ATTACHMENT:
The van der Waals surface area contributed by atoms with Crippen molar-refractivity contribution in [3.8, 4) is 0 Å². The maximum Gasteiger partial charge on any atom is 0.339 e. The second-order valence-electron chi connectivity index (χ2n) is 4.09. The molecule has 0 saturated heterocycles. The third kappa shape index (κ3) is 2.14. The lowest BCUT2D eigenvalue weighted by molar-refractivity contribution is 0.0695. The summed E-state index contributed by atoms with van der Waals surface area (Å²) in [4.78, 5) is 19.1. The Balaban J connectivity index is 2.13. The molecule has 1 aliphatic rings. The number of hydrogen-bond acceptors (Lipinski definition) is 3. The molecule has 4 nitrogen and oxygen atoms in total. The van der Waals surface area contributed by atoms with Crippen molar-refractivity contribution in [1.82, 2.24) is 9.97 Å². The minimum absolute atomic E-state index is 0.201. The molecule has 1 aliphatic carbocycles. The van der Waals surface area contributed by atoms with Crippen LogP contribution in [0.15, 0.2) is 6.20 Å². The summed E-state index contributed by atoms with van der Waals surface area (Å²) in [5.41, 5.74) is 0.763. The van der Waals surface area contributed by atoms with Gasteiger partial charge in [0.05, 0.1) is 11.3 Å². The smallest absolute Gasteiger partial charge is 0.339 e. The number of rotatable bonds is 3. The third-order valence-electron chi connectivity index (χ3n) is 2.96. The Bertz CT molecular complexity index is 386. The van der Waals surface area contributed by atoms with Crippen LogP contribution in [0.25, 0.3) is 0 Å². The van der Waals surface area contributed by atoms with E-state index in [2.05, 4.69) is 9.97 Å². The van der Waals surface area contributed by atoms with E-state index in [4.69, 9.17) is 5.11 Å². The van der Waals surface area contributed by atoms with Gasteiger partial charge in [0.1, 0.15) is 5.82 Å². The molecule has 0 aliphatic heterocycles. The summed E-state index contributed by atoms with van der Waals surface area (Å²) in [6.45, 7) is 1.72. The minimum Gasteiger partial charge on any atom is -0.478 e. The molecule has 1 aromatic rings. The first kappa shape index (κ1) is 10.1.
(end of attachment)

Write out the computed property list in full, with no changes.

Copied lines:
The van der Waals surface area contributed by atoms with Crippen molar-refractivity contribution in [3.8, 4) is 0 Å². The maximum Gasteiger partial charge on any atom is 0.339 e. The second-order valence-electron chi connectivity index (χ2n) is 4.09. The molecule has 0 saturated heterocycles. The third kappa shape index (κ3) is 2.14. The lowest BCUT2D eigenvalue weighted by molar-refractivity contribution is 0.0695. The summed E-state index contributed by atoms with van der Waals surface area (Å²) in [4.78, 5) is 19.1. The Balaban J connectivity index is 2.13. The molecule has 1 aliphatic rings. The number of hydrogen-bond acceptors (Lipinski definition) is 3. The molecule has 4 nitrogen and oxygen atoms in total. The van der Waals surface area contributed by atoms with Crippen molar-refractivity contribution in [1.82, 2.24) is 9.97 Å². The minimum absolute atomic E-state index is 0.201. The molecule has 1 aliphatic carbocycles. The van der Waals surface area contributed by atoms with Crippen LogP contribution in [0.15, 0.2) is 6.20 Å². The summed E-state index contributed by atoms with van der Waals surface area (Å²) in [5.41, 5.74) is 0.763. The van der Waals surface area contributed by atoms with Gasteiger partial charge in [0.05, 0.1) is 11.3 Å². The smallest absolute Gasteiger partial charge is 0.339 e. The number of rotatable bonds is 3. The third-order valence-electron chi connectivity index (χ3n) is 2.96. The Bertz CT molecular complexity index is 386. The van der Waals surface area contributed by atoms with Crippen LogP contribution in [0.25, 0.3) is 0 Å². The van der Waals surface area contributed by atoms with E-state index in [2.05, 4.69) is 9.97 Å². The van der Waals surface area contributed by atoms with E-state index in [4.69, 9.17) is 5.11 Å². The van der Waals surface area contributed by atoms with Gasteiger partial charge in [0.1, 0.15) is 5.82 Å². The molecule has 0 aliphatic heterocycles. The summed E-state index contributed by atoms with van der Waals surface area (Å²) in [6.45, 7) is 1.72. The minimum Gasteiger partial charge on any atom is -0.478 e. The molecule has 1 aromatic rings. The first kappa shape index (κ1) is 10.1.